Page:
|February 3, 2014|
Previously published on January 14, 2014
Since the first major fashion documentary featuring designer Isaac Mizrahi, “Unzipped,” made its debut in 1995, the popularity of fashion documentaries has only gained traction. Within the past five years, a smattering of renowned brands, including Marc Jacobs, Louis Vuitton, and Valentino, as well as some fixtures in fashion like Anna Wintour and Diana Vreeland, have allowed cameras to capture their exclusive world of fashion through their respective documentaries. More recently, James Franco, the former face of Gucci, steered his production company toward a collaboration with Gucci’s creative director Frida Giannini, creating the documentary entitled “The Director: An Evolution in Three Acts.” The film, which debuted last spring at the Tribeca Film Festival, documented how a Gucci collection comes together. Even retailers are following suit, with documentaries such as director Matthew Miele’s “Scatter My Ashes at Bergdorf Goodman,” which features the history of New York’s famous luxury department store, making their way to audiences.
While fashion documentaries have yet to garner the same level of commercial appeal as the level attained by certain political and/or topical documentaries, the fashion industry’s elite players seem eager and willing to demystify their creative process on-screen. The value, while not necessarily directly realized through documentary distribution proceeds, may indirectly be realized through marketing. In the same vein as fashion film shorts, full-length fashion documentaries blur the line between film and advertisement for the brands upon which the films are based. (See Victoria Lee and Ted Max, Fashion Film Art Movement, Fashion and Apparel Law Blog, June 14, 2012).
Yet tension may exist between the desire of fashion houses and designers to promote their brands in a particular light, and documentary filmmakers’ desire to capture the provocative truth, whether positive or negative. Even when the filmmaker has a vested interest in the brand’s success, it may have a particular point of view which is not in line with the brand’s marketing goals. Therefore, when contemplating whether to pull back the curtain for the cameras, it’s important for a fashion brand to consider all the potential issues which may arise from the release of a fashion documentary featuring the brand and to preemptively address these potential issues during contract negotiations with the filmmaker involved with the project.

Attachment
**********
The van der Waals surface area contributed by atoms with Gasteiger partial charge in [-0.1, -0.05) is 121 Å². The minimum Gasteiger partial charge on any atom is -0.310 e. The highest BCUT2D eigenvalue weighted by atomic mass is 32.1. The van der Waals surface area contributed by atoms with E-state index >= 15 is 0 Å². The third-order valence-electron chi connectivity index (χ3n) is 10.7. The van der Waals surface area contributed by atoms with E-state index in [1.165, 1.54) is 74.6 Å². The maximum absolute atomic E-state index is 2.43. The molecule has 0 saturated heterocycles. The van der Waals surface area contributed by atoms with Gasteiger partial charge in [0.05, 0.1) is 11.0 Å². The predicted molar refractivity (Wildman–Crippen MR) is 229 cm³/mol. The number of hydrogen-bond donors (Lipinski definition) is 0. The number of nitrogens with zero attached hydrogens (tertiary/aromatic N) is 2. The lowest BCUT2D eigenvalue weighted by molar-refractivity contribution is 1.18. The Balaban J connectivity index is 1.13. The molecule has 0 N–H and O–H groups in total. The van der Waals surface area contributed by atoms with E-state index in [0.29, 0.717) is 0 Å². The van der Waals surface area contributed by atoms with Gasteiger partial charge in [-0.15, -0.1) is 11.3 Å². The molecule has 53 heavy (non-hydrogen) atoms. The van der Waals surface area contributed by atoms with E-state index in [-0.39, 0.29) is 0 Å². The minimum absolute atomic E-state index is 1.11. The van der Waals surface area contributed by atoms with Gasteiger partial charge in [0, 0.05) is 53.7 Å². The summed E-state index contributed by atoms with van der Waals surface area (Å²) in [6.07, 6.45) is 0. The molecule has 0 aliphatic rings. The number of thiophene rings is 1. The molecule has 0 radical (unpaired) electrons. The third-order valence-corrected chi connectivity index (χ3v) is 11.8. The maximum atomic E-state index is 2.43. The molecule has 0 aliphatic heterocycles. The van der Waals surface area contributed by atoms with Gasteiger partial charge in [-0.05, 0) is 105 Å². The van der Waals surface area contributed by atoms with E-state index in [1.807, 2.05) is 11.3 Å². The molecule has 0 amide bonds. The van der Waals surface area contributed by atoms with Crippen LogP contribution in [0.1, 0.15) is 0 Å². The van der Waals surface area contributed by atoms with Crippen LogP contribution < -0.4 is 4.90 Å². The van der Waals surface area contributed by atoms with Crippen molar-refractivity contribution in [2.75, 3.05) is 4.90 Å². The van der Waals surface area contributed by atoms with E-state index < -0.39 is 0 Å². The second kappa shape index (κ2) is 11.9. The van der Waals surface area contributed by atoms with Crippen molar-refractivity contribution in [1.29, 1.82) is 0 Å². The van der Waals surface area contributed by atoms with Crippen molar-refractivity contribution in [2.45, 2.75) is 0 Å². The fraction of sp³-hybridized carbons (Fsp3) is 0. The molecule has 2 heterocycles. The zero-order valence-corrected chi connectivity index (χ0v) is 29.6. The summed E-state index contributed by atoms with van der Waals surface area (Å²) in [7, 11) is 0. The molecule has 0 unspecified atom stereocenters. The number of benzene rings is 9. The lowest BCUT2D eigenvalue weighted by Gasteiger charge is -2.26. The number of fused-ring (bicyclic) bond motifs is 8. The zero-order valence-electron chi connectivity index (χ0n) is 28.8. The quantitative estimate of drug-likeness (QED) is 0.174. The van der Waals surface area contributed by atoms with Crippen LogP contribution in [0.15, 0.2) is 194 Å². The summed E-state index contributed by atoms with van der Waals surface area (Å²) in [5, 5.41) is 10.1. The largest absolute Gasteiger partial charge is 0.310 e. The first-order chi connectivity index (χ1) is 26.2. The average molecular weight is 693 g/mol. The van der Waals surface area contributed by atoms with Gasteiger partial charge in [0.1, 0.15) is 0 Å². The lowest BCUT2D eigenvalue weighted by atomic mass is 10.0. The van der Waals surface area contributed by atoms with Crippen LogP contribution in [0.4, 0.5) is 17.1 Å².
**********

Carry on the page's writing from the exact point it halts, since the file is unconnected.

Certain contractual limitations on the filmmaker, such as those affecting access granted to production crews and approvals and controls over aspects of the documentary’s development and production, may be negotiated as precautionary measures for the brand to ensure the documentary serves its purpose as a marketing tool. As “Bergdorf’s” director, Matthew Miele noted in a press release, while his film could come across as overly promotional, he noted that he retained control over its contents, working closely with Bergdorf Goodman during the post-production and editing process.
Based on the flurry of fashion documentaries slated to be released this year, including films profiling Stanley Marcus of Neiman Marcus, New York fashion icon Iris Apfel, and Miele’s look at Tiffany & Company, fashion documentaries appear to continue to serve a valuable marketing purpose. No doubt with the right filmmakers attached to a fashion documentary project, a fashion brand can use the finished product to increase its presence as global powerhouse, both on- and off-screen.